Chapter

Currency Mismatches on the Dollar's Periphery

Ronald I. McKinnon

in The Unloved Dollar Standard

Published in print December 2012 | ISBN: 9780199937004
Published online January 2013 | e-ISBN: 9780199980703 | DOI: http://dx.doi.org/10.1093/acprof:oso/9780199937004.003.0011
Currency Mismatches on the Dollar's Periphery

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An immature international creditor generates large saving surpluses, but its own currency is not used in lending to foreigners. Domestic financial markets are not sufficiently developed, possibly still with interest rate restrictions and capital controls, for foreigners to voluntarily borrow in that currency. In China's case, foreigners typically don’t solicit RMB-denominated loans from Chinese banks or seek to issue RMB-denominated bonds in Shanghai. The risk to foreign borrowers would seem even greater if China bashing inculcated the fear that the RMB might appreciate in the near future. Given dollar dominance, the only alternative for Chinese private (nonstate) financial institutions—such as banks, pension funds, and insurance companies—is to build up liquid assets denominated in dollars for financing China's trade (saving) surplus. But since their principal liabilities to domestic depositors, pensioners, and annuity holders are in RMB, any buildup of dollars assets would lead to a currency mismatch. A dollar depreciation could wipe out their net worth. The upshot is that they would be unwilling to accumulate the dollar claims from the trade surplus. Thus a pure float, where the People's Bank of China withdrew from the foreign exchange market, would result in an indefinite upward spiral in the RMB.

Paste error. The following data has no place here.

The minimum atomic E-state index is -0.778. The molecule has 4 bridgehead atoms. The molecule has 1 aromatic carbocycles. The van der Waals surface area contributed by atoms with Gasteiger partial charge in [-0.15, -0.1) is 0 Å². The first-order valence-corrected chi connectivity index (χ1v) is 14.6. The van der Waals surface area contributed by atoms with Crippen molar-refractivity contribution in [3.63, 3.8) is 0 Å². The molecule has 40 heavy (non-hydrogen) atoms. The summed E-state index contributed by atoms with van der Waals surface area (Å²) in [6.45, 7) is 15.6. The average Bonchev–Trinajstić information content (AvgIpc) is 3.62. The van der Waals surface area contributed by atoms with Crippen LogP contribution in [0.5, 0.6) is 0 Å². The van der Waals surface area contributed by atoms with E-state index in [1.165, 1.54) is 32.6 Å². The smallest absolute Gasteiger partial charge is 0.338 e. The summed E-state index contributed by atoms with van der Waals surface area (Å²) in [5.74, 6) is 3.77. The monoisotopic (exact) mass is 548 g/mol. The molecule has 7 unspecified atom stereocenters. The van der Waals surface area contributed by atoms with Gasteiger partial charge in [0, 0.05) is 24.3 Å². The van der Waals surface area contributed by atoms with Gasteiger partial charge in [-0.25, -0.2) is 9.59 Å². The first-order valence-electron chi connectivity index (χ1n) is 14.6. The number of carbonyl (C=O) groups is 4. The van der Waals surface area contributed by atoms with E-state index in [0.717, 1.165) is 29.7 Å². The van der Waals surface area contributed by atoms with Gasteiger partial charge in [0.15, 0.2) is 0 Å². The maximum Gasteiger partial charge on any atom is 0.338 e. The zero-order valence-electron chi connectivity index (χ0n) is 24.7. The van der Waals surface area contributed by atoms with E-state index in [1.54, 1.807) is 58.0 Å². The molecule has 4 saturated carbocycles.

Keywords: immature international creditor; saving surplus; currency mismatch; pure float; upward spiral

Chapter.  2368 words. 

Subjects: Financial Markets

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